27 July 2010
the technology department
The interactive, calligraphic visualisation for Labuat’s ‘Soy tu aire’
In his essay ‘Sound and vision’ in Eye 76, John L. Walters discusses the challenges of online graphic visualisations of music: ‘Visualisation programs can provide some acts with low-budget spectacle, but these work better in short form. One of the most lauded recent examples is the interactive calligraphic microsite (soytuaire.labuat.com) for Labuat’s “Soy Tu Aire”.
‘“We imagined a conductor moving the baton with her hands,” says Rafa Soto of Herraiz Soto & Co, who devised the site with fellow art director Roman Rodriguez and programmer Jordi Ministral of Badabing! “We wanted to create a tool that allowed us to represent the different intensities of the song,” adds Soto.”
‘Intimate experiences like this, which can be enjoyed on a laptop or iPad using headphones, are perhaps the natural successor to the involvement fans used to feel with twelve-inch sleeves, as something to dote on.’
We spoke to Soto about his award-winning site (it won FWA’s People’s Choice Award 2009, and was nominated for a Music Webby earlier this year):
Eye: How did the idea originate? Was it a commission for a visualisation?
Rafa Soto: The request was quite open: ‘Feel free to do what you do want, guys. And as a gesture of thanks, we’ll pay you peanuts. You know how fucked-up the music industry is today!’ So we started with a blank piece of paper and evaluated all types of ideas and not necessarily any particular type of visualization exercise.
The idea was born out of the need and urge to move your body. And so we thought: what if we create a platform that allows people to express themselves and dance with the mouse whilst listening to music? The song has important orchestral movements and we imagined a musical conductor moving the baton intensely with her hands. A baton traces pictures in the air, and a mouse does the same, but on a screen.
We carried out a test on the streets of Barcelona, replacing the baton with Wii remote control (see below).
Eye: Who was in the team and who did what?
RS: At Herraiz Soto & Co, I worked with Roman Rodriguez, one of our art directors. Together with him we developed the concept, interaction, usability, as well as the storyboard for the whole song. In Badabing we worked together with Jordi Ministral, one of the best Action Script programmers I know. Jordi helped us give form to the concept we had in mind with extraordinary fluidity.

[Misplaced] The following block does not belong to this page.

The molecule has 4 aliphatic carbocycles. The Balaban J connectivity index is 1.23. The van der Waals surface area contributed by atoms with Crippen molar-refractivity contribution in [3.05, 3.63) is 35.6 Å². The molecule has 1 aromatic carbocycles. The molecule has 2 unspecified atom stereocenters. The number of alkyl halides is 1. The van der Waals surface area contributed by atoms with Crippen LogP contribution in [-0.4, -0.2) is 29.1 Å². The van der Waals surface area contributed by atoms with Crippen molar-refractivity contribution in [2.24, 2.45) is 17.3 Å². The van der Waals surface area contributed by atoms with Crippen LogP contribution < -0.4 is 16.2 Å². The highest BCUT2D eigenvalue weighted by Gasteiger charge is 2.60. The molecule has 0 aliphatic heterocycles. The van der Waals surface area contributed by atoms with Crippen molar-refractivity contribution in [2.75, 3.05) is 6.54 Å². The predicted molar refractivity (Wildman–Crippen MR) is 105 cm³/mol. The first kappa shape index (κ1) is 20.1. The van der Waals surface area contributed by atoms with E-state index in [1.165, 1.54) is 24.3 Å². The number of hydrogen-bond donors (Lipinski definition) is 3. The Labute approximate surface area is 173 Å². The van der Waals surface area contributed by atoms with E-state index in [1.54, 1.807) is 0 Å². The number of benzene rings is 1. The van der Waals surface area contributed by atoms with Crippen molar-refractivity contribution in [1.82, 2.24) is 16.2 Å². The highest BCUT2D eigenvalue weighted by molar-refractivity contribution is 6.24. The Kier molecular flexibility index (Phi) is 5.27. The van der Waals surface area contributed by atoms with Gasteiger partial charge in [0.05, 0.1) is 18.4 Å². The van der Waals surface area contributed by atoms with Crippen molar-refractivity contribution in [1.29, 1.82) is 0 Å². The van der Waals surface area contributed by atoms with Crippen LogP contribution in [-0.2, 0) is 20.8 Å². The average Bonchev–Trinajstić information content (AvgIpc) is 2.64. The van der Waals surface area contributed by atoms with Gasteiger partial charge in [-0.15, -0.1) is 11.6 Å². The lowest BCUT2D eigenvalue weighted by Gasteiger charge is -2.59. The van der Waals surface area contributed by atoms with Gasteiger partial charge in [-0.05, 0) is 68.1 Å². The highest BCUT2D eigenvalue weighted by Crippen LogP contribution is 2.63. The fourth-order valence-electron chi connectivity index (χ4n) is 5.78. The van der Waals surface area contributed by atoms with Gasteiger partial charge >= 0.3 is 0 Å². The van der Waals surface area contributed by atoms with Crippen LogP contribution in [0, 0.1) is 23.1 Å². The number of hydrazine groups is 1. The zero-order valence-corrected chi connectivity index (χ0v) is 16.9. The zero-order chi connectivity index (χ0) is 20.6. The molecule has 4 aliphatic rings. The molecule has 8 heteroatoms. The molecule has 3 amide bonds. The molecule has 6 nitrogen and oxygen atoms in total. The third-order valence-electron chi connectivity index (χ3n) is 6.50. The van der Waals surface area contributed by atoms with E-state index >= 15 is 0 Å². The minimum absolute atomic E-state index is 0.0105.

Eye: What was the process that led to choosing the elements: the calligraphic line, the illustrative and abstract images?
RS: We were inspired by the brushstrokes in Chinese calligraphy, that can be extremely precise if painted softly, but at other times very intense. We wanted to create a tool that allowed us to represent the different intensities of the song like a Chinese paintbrush.
The ‘paint-a-song’ concept works in two ways. On the one hand, you are painting music, and on the other you are painting letters, the semantic content of the song. When we were thinking of the paintbrush, we visualized one capable of painting both the music and the content. That is why all the illustrations that you paint with the brush are related and are in sync with the lyrics. The paintbrush not only listens to the music and beats to the rhythm of the song but also interprets the words.
Eye: Are you working on any new projects that use a similar approach?
RS: Nope - we’d love to though!
Eye: Our current issue, Eye 76, is a music design special. Do you think that projects such as ‘Soy tu aire’ might take the place of gig posters and album covers in the hearts of music fans?
Music and technology always have gone hand in hand. A Stradivarius is a product of technology, just as an oboe or a Stratocaster or a Roland. The difference is that technology is today not only responsible for changing the way we distribute music, but also for the way we experiment with it.
I am convinced that technology has so much more to offer us in terms of grand ideas. And these ideas will, in the future, become great promotional campaigns and strategies. If you offer an emotional experience capable of moving people, then I’m sure people will talk about it.
Eye: What is your own experience of music design? Do you have favourite covers, videos or posters that have influenced you and your colleagues?
I do not have a fixed opinion about music design. Sure I could say that Gondry or Spike Jonze influenced our work. But in reality they have had an impact on the audiovisual sector as a whole, and that’s nothing new.
What I do find interesting is how musical design is so much more free and anarchic than graphic design in advertising. Brands take good care of their messages so that people can understand them. That’s why commercial design is perhaps a little too democratic, and, well, predictable.
Eye: On your site, you say: ‘We love the future because we can invent it. We love music because it says things that words could never say.’ What is the future of music design?
Baroque musicians hated classical musicians, classical musicians didn’t like jazz. Jazz musicians couldn’t stand rock. Rock musicians loathed pop. And pop musicians abhorred electronic music. And so on and so forth. I have no idea what the future of music is going to be; however I am sure that we won’t like it, but our children will.
Eye magazine is available from all good design bookshops and at the online Eye shop, where you can order subscriptions, single issues and back issues. The summer issue, Eye 76, out now, is a music special – full contents here. You can read a selection of pages on Eye Before You Buy on Issuu.
Student subscriptions are half price, see bit.ly/EyeStudentOffer.